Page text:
Electrical Engineering
      and Computer Sciences

Electrical Engineering and Computer Sciences

COLLEGE OF ENGINEERING

UC Berkeley

   

2009 Research Summary

Simultaneous Coupling of Fluids and Deformable Bodies

View Current Project Information

Nuttapong Chentanez, Bryan Eric Feldman, Tolga Gokce Goktekin and James O'Brien

UC MICRO, Apple Computer, Intel, Sony, AT&T, Pixar, Autodesk and Alfred P. Sloan Foundation

This project presents a method for simulating the two-way interaction between fluids and deformable solids. The fluids are simulated using an incompressible Eulerian formulation where a linear pressure projection on the fluid velocities enforces mass conservation. Similarly, elastic solids are simulated using a semi-implicit integrator implemented as a linear operator applied to the forces acting on the nodes in Lagrangian formulation. The proposed method enforces coupling constraints between the fluid and the elastic systems by combining both the pressure projection and implicit integration steps into one set of simultaneous equations. Because these equations are solved simultaneously, the resulting combined system treats closed regions in a physically correct fashion and has good stability characteristics allowing relatively large time steps. This general approach is not tied to any particular volume discretization of fluid or solid, and we present results implemented using both grid-based and tetrahedral simulations.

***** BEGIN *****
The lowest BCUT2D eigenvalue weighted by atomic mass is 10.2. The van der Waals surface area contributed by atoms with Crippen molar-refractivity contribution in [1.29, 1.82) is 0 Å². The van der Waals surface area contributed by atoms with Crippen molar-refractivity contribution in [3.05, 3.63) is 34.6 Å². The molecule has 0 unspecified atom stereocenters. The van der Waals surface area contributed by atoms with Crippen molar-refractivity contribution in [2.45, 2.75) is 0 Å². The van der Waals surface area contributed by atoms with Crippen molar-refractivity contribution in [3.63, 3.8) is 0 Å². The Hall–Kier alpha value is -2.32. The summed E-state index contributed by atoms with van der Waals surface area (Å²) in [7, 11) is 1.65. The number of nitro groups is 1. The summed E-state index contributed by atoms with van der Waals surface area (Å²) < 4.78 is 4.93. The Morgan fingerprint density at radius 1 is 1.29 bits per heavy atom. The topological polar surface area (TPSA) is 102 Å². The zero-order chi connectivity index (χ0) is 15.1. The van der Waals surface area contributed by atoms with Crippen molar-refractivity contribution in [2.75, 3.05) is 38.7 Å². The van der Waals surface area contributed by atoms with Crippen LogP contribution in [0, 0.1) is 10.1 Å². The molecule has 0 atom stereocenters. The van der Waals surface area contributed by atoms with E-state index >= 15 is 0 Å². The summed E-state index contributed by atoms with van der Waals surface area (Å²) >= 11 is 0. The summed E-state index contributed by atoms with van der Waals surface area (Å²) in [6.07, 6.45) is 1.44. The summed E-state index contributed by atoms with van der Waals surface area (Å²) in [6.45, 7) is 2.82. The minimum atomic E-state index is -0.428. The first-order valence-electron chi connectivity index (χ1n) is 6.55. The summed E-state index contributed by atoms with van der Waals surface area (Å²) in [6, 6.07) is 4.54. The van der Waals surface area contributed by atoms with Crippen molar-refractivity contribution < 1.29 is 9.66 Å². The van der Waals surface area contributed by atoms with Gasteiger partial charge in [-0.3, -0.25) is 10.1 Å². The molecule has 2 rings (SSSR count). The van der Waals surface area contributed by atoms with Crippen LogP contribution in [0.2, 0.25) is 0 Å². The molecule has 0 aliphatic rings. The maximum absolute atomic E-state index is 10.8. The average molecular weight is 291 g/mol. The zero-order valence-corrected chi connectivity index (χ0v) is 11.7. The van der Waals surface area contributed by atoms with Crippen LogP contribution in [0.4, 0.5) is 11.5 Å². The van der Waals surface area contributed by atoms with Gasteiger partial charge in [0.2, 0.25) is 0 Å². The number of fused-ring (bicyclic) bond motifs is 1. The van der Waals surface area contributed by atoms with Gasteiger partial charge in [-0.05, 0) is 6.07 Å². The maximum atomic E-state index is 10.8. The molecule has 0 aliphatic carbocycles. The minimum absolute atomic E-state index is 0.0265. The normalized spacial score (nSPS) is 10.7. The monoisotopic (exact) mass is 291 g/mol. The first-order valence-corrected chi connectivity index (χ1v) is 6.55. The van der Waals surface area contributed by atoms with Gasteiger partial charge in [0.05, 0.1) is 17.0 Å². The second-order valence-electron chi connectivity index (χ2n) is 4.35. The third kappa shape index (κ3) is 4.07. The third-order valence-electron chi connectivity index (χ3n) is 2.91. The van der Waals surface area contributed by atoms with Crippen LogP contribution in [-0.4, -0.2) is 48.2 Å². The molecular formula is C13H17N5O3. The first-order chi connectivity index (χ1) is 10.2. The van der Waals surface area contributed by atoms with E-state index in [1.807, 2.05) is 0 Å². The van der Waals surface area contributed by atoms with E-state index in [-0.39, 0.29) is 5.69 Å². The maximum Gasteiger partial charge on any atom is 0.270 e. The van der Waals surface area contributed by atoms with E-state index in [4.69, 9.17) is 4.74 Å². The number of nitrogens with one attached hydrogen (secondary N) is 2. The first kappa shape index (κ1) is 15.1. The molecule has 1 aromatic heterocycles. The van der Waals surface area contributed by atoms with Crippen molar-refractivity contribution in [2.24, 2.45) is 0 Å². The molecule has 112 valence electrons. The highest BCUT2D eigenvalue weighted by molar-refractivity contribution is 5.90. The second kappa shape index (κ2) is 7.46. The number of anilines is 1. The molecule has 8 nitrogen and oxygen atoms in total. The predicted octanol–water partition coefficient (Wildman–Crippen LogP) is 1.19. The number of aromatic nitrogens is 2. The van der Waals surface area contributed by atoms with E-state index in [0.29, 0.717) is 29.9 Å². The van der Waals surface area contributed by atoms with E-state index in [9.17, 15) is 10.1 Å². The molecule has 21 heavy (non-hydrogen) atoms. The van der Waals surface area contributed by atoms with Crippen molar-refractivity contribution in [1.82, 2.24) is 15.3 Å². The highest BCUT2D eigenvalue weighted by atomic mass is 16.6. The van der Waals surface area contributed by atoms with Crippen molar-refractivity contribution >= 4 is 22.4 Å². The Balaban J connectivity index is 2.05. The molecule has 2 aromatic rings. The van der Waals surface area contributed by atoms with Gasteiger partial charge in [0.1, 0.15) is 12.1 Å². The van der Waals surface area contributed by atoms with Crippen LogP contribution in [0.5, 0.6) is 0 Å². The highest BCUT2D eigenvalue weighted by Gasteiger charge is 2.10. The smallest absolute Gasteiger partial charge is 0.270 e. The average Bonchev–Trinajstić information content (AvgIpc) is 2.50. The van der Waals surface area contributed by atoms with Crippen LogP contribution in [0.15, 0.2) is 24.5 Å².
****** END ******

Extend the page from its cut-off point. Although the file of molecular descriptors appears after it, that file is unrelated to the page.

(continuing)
Figure 1
Figure 1: A deformable bowl filled with liquid falls on shallow water contained in an invisible water tank, hits the bottom of the tank, and squirts the liquid out.

Figure 2
Figure 2: A deformable paddle blown by a jet of smoke rotates and bounces against the floor.

[1]
N. Chentanez, T. G. Goktekin, B. E. Feldman, and J. F. O'Brien, "Simultaneous Coupling of Fluids and Deformable Bodies," Proc. ACM SIGGRAPH/Eurographics Symp. Computer Animation, Vienna, Austria, September 2006.
[2]
N. Chentanez, T. G. Goktekin, B. E. Feldman, and J. F. O'Brien, "Simultaneous Coupling of Fluids and Deformable Bodies," ACM SIGGRAPH, Boston, MA, July-August 2006 (technical sketch).